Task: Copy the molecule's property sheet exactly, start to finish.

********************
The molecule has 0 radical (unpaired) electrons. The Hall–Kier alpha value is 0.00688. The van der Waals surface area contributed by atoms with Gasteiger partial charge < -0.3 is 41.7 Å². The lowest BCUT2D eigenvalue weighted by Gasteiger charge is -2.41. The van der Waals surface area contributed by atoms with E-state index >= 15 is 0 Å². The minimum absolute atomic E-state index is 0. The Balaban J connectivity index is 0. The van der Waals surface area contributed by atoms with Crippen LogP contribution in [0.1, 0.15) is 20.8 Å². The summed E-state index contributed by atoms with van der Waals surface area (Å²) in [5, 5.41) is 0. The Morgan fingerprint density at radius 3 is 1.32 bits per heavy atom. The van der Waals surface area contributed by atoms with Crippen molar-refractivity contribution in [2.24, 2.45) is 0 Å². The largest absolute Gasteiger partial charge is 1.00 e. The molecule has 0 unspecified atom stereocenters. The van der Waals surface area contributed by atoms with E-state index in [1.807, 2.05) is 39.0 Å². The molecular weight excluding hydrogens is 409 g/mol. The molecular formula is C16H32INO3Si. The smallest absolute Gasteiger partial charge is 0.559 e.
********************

The molecule has 0 radical (unpaired) electrons. The Hall–Kier alpha value is 0.00688. The van der Waals surface area contributed by atoms with Gasteiger partial charge < -0.3 is 41.7 Å². The lowest BCUT2D eigenvalue weighted by Gasteiger charge is -2.41. The van der Waals surface area contributed by atoms with E-state index >= 15 is 0 Å². The minimum absolute atomic E-state index is 0. The Balaban J connectivity index is 0. The van der Waals surface area contributed by atoms with Crippen LogP contribution in [0.1, 0.15) is 20.8 Å². The summed E-state index contributed by atoms with van der Waals surface area (Å²) in [5, 5.41) is 0. The Morgan fingerprint density at radius 3 is 1.32 bits per heavy atom. The van der Waals surface area contributed by atoms with Crippen molar-refractivity contribution in [2.24, 2.45) is 0 Å². The largest absolute Gasteiger partial charge is 1.00 e. The molecule has 0 unspecified atom stereocenters. The van der Waals surface area contributed by atoms with E-state index in [1.807, 2.05) is 39.0 Å². The molecular weight excluding hydrogens is 409 g/mol. The molecular formula is C16H32INO3Si. The smallest absolute Gasteiger partial charge is 0.559 e.